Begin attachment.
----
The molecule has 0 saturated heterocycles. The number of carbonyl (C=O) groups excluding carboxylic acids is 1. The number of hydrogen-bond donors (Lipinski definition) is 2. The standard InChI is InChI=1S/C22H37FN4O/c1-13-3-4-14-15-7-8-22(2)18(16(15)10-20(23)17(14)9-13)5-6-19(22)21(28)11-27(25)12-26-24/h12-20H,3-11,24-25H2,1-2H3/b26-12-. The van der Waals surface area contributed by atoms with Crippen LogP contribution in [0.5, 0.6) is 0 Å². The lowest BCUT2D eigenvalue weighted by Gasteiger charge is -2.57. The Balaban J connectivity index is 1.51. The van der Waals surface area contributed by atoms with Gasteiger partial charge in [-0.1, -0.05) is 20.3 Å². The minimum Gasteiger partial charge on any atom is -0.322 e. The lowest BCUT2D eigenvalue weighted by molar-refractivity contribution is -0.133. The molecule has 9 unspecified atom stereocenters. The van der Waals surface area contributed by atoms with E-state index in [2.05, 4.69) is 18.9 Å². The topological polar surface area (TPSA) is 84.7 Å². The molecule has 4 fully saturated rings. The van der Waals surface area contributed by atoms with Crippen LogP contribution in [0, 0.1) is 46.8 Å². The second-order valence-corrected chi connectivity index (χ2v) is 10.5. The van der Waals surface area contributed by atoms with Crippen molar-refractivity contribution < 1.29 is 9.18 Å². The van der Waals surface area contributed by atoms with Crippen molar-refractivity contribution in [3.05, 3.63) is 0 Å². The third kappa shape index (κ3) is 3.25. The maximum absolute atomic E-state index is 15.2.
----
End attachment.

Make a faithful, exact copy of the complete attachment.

The molecule has 0 saturated heterocycles. The number of carbonyl (C=O) groups excluding carboxylic acids is 1. The number of hydrogen-bond donors (Lipinski definition) is 2. The standard InChI is InChI=1S/C22H37FN4O/c1-13-3-4-14-15-7-8-22(2)18(16(15)10-20(23)17(14)9-13)5-6-19(22)21(28)11-27(25)12-26-24/h12-20H,3-11,24-25H2,1-2H3/b26-12-. The van der Waals surface area contributed by atoms with Crippen LogP contribution in [0.5, 0.6) is 0 Å². The lowest BCUT2D eigenvalue weighted by Gasteiger charge is -2.57. The Balaban J connectivity index is 1.51. The van der Waals surface area contributed by atoms with Gasteiger partial charge in [-0.1, -0.05) is 20.3 Å². The minimum Gasteiger partial charge on any atom is -0.322 e. The lowest BCUT2D eigenvalue weighted by molar-refractivity contribution is -0.133. The molecule has 9 unspecified atom stereocenters. The van der Waals surface area contributed by atoms with E-state index in [2.05, 4.69) is 18.9 Å². The topological polar surface area (TPSA) is 84.7 Å². The molecule has 4 fully saturated rings. The van der Waals surface area contributed by atoms with Crippen LogP contribution in [0, 0.1) is 46.8 Å². The second-order valence-corrected chi connectivity index (χ2v) is 10.5. The van der Waals surface area contributed by atoms with Crippen molar-refractivity contribution < 1.29 is 9.18 Å². The van der Waals surface area contributed by atoms with Crippen molar-refractivity contribution in [3.05, 3.63) is 0 Å². The third kappa shape index (κ3) is 3.25. The maximum absolute atomic E-state index is 15.2.